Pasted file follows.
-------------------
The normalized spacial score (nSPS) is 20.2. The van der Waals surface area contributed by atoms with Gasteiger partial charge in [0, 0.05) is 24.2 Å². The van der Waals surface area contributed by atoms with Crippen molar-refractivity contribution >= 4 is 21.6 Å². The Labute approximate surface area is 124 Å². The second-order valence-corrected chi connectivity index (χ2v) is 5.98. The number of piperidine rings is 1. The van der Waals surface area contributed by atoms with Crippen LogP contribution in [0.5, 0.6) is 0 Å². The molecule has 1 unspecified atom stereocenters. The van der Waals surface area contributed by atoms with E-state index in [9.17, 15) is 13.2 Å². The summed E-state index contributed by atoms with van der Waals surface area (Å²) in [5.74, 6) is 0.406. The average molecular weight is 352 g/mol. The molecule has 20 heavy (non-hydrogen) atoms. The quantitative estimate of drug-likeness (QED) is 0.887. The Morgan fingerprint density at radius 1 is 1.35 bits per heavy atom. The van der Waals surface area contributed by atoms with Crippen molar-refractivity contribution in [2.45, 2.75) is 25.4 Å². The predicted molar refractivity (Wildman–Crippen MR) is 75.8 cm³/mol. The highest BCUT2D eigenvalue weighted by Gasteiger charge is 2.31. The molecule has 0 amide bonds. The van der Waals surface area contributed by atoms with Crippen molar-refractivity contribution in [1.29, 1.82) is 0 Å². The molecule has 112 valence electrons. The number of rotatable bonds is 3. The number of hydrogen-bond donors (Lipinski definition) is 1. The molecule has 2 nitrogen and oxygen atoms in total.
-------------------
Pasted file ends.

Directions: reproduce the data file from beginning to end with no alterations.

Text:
The normalized spacial score (nSPS) is 20.2. The van der Waals surface area contributed by atoms with Gasteiger partial charge in [0, 0.05) is 24.2 Å². The van der Waals surface area contributed by atoms with Crippen molar-refractivity contribution >= 4 is 21.6 Å². The Labute approximate surface area is 124 Å². The second-order valence-corrected chi connectivity index (χ2v) is 5.98. The number of piperidine rings is 1. The van der Waals surface area contributed by atoms with Crippen LogP contribution in [0.5, 0.6) is 0 Å². The molecule has 1 unspecified atom stereocenters. The van der Waals surface area contributed by atoms with E-state index in [9.17, 15) is 13.2 Å². The summed E-state index contributed by atoms with van der Waals surface area (Å²) in [5.74, 6) is 0.406. The average molecular weight is 352 g/mol. The molecule has 20 heavy (non-hydrogen) atoms. The quantitative estimate of drug-likeness (QED) is 0.887. The Morgan fingerprint density at radius 1 is 1.35 bits per heavy atom. The van der Waals surface area contributed by atoms with Crippen molar-refractivity contribution in [2.45, 2.75) is 25.4 Å². The predicted molar refractivity (Wildman–Crippen MR) is 75.8 cm³/mol. The highest BCUT2D eigenvalue weighted by Gasteiger charge is 2.31. The molecule has 0 amide bonds. The van der Waals surface area contributed by atoms with Crippen molar-refractivity contribution in [1.29, 1.82) is 0 Å². The molecule has 112 valence electrons. The number of rotatable bonds is 3. The number of hydrogen-bond donors (Lipinski definition) is 1. The molecule has 2 nitrogen and oxygen atoms in total.